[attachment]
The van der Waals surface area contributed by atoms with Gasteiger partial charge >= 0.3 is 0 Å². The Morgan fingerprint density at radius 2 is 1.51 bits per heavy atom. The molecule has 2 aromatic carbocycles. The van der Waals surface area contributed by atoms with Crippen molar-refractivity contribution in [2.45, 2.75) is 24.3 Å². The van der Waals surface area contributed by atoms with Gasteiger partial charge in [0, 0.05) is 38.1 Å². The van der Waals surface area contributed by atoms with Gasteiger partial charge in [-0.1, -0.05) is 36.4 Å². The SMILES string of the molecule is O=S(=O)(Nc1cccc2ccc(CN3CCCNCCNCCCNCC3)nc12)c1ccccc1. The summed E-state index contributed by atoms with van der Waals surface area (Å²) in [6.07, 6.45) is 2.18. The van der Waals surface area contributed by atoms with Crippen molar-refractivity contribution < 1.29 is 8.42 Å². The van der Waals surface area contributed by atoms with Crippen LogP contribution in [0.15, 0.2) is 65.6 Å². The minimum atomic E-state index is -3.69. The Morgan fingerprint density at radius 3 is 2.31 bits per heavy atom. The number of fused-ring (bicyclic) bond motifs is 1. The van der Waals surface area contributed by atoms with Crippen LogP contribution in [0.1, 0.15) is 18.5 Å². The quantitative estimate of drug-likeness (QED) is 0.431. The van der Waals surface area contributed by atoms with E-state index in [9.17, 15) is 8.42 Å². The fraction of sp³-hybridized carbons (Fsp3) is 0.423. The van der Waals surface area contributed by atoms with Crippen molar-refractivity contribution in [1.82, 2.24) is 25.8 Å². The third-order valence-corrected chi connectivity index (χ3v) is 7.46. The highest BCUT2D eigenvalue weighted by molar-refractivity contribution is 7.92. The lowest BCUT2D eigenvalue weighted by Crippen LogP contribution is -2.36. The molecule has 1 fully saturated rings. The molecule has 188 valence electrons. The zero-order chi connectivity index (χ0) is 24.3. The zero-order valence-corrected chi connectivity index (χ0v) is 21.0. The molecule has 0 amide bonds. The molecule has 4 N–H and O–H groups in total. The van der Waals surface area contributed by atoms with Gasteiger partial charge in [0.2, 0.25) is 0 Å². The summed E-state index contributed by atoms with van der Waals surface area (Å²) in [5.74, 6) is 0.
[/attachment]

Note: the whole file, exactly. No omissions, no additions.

The van der Waals surface area contributed by atoms with Gasteiger partial charge >= 0.3 is 0 Å². The Morgan fingerprint density at radius 2 is 1.51 bits per heavy atom. The molecule has 2 aromatic carbocycles. The van der Waals surface area contributed by atoms with Crippen molar-refractivity contribution in [2.45, 2.75) is 24.3 Å². The van der Waals surface area contributed by atoms with Gasteiger partial charge in [0, 0.05) is 38.1 Å². The van der Waals surface area contributed by atoms with Gasteiger partial charge in [-0.1, -0.05) is 36.4 Å². The SMILES string of the molecule is O=S(=O)(Nc1cccc2ccc(CN3CCCNCCNCCCNCC3)nc12)c1ccccc1. The summed E-state index contributed by atoms with van der Waals surface area (Å²) in [6.07, 6.45) is 2.18. The van der Waals surface area contributed by atoms with Crippen molar-refractivity contribution < 1.29 is 8.42 Å². The van der Waals surface area contributed by atoms with Crippen LogP contribution in [0.15, 0.2) is 65.6 Å². The minimum atomic E-state index is -3.69. The Morgan fingerprint density at radius 3 is 2.31 bits per heavy atom. The number of fused-ring (bicyclic) bond motifs is 1. The van der Waals surface area contributed by atoms with Crippen LogP contribution in [0.1, 0.15) is 18.5 Å². The quantitative estimate of drug-likeness (QED) is 0.431. The van der Waals surface area contributed by atoms with E-state index in [9.17, 15) is 8.42 Å². The fraction of sp³-hybridized carbons (Fsp3) is 0.423. The van der Waals surface area contributed by atoms with Crippen molar-refractivity contribution in [1.82, 2.24) is 25.8 Å². The third-order valence-corrected chi connectivity index (χ3v) is 7.46. The highest BCUT2D eigenvalue weighted by molar-refractivity contribution is 7.92. The lowest BCUT2D eigenvalue weighted by Crippen LogP contribution is -2.36. The molecule has 1 fully saturated rings. The molecule has 188 valence electrons. The zero-order chi connectivity index (χ0) is 24.3. The zero-order valence-corrected chi connectivity index (χ0v) is 21.0. The molecule has 0 amide bonds. The molecule has 4 N–H and O–H groups in total. The van der Waals surface area contributed by atoms with Gasteiger partial charge in [0.2, 0.25) is 0 Å². The summed E-state index contributed by atoms with van der Waals surface area (Å²) in [5.74, 6) is 0.